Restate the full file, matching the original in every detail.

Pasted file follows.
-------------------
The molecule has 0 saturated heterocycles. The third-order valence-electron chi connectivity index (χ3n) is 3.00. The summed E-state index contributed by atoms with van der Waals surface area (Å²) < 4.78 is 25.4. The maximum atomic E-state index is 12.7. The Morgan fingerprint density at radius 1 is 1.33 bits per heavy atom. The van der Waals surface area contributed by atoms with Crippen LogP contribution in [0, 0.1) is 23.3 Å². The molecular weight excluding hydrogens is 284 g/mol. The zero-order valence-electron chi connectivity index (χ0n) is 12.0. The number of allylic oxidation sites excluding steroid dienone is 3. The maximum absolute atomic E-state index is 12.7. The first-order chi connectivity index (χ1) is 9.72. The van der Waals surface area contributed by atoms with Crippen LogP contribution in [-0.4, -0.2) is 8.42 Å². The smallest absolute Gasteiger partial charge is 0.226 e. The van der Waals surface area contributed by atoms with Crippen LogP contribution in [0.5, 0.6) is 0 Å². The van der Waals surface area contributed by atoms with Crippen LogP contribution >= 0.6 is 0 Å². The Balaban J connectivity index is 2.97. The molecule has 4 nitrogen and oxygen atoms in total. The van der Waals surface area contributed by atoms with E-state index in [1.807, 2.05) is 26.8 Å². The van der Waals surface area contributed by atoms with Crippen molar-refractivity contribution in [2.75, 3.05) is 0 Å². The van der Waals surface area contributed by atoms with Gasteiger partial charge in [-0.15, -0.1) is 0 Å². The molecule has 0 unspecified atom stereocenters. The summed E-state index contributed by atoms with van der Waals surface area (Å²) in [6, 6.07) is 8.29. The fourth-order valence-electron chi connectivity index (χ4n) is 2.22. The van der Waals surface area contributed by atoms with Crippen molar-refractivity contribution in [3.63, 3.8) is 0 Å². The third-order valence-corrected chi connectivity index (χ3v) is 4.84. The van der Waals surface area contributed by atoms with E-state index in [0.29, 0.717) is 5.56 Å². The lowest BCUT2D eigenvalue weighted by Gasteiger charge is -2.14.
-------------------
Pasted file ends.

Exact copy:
The molecule has 0 saturated heterocycles. The third-order valence-electron chi connectivity index (χ3n) is 3.00. The summed E-state index contributed by atoms with van der Waals surface area (Å²) < 4.78 is 25.4. The maximum atomic E-state index is 12.7. The Morgan fingerprint density at radius 1 is 1.33 bits per heavy atom. The van der Waals surface area contributed by atoms with Crippen LogP contribution in [0, 0.1) is 23.3 Å². The molecular weight excluding hydrogens is 284 g/mol. The zero-order valence-electron chi connectivity index (χ0n) is 12.0. The number of allylic oxidation sites excluding steroid dienone is 3. The maximum absolute atomic E-state index is 12.7. The first-order chi connectivity index (χ1) is 9.72. The van der Waals surface area contributed by atoms with Crippen LogP contribution in [-0.4, -0.2) is 8.42 Å². The smallest absolute Gasteiger partial charge is 0.226 e. The van der Waals surface area contributed by atoms with Crippen LogP contribution in [0.5, 0.6) is 0 Å². The van der Waals surface area contributed by atoms with Crippen LogP contribution >= 0.6 is 0 Å². The Balaban J connectivity index is 2.97. The molecule has 4 nitrogen and oxygen atoms in total. The van der Waals surface area contributed by atoms with E-state index in [1.807, 2.05) is 26.8 Å². The van der Waals surface area contributed by atoms with Crippen molar-refractivity contribution in [2.75, 3.05) is 0 Å². The van der Waals surface area contributed by atoms with Gasteiger partial charge in [-0.15, -0.1) is 0 Å². The molecule has 0 unspecified atom stereocenters. The summed E-state index contributed by atoms with van der Waals surface area (Å²) in [6, 6.07) is 8.29. The fourth-order valence-electron chi connectivity index (χ4n) is 2.22. The van der Waals surface area contributed by atoms with Crippen molar-refractivity contribution in [3.63, 3.8) is 0 Å². The third-order valence-corrected chi connectivity index (χ3v) is 4.84. The van der Waals surface area contributed by atoms with E-state index in [0.29, 0.717) is 5.56 Å². The lowest BCUT2D eigenvalue weighted by Gasteiger charge is -2.14.